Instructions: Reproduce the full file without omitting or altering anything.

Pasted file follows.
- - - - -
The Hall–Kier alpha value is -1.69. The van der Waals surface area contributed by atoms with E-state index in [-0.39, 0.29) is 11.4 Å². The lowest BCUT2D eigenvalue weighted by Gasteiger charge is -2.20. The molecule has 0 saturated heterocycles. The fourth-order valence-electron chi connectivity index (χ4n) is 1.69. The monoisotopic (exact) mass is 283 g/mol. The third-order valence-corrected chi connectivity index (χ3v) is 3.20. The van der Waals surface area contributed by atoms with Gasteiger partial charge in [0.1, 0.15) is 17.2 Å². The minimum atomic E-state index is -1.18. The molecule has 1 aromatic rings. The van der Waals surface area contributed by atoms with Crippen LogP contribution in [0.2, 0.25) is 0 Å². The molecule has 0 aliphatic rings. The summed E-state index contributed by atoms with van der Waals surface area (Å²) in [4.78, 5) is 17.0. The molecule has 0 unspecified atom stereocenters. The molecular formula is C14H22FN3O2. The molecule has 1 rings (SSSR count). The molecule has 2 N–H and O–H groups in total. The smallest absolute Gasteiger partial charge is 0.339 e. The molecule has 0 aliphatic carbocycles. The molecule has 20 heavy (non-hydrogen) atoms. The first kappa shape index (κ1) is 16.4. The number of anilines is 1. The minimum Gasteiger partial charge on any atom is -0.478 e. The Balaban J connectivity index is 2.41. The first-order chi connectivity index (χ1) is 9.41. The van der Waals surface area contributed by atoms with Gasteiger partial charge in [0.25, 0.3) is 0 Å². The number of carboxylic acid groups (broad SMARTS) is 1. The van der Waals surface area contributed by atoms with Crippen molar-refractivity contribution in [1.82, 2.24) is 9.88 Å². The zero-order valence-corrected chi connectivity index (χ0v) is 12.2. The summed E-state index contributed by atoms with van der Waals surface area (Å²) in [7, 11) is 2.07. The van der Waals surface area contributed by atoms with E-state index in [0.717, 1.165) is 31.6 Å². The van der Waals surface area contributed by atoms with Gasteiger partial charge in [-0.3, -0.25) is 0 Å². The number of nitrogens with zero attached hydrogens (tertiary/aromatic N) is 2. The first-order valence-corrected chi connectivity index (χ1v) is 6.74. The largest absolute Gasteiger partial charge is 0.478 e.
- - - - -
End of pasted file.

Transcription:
The Hall–Kier alpha value is -1.69. The van der Waals surface area contributed by atoms with E-state index in [-0.39, 0.29) is 11.4 Å². The lowest BCUT2D eigenvalue weighted by Gasteiger charge is -2.20. The molecule has 0 saturated heterocycles. The fourth-order valence-electron chi connectivity index (χ4n) is 1.69. The monoisotopic (exact) mass is 283 g/mol. The third-order valence-corrected chi connectivity index (χ3v) is 3.20. The van der Waals surface area contributed by atoms with Gasteiger partial charge in [0.1, 0.15) is 17.2 Å². The minimum atomic E-state index is -1.18. The molecule has 1 aromatic rings. The van der Waals surface area contributed by atoms with Crippen LogP contribution in [0.2, 0.25) is 0 Å². The molecule has 0 aliphatic rings. The summed E-state index contributed by atoms with van der Waals surface area (Å²) in [4.78, 5) is 17.0. The molecule has 0 unspecified atom stereocenters. The molecular formula is C14H22FN3O2. The molecule has 1 rings (SSSR count). The molecule has 2 N–H and O–H groups in total. The smallest absolute Gasteiger partial charge is 0.339 e. The molecule has 0 aliphatic carbocycles. The molecule has 20 heavy (non-hydrogen) atoms. The first kappa shape index (κ1) is 16.4. The number of anilines is 1. The minimum Gasteiger partial charge on any atom is -0.478 e. The Balaban J connectivity index is 2.41. The first-order chi connectivity index (χ1) is 9.41. The van der Waals surface area contributed by atoms with Gasteiger partial charge in [0.25, 0.3) is 0 Å². The number of carboxylic acid groups (broad SMARTS) is 1. The van der Waals surface area contributed by atoms with Crippen molar-refractivity contribution in [1.82, 2.24) is 9.88 Å². The zero-order valence-corrected chi connectivity index (χ0v) is 12.2. The summed E-state index contributed by atoms with van der Waals surface area (Å²) in [7, 11) is 2.07. The van der Waals surface area contributed by atoms with E-state index in [0.717, 1.165) is 31.6 Å². The van der Waals surface area contributed by atoms with Gasteiger partial charge in [-0.3, -0.25) is 0 Å². The number of nitrogens with zero attached hydrogens (tertiary/aromatic N) is 2. The first-order valence-corrected chi connectivity index (χ1v) is 6.74. The largest absolute Gasteiger partial charge is 0.478 e.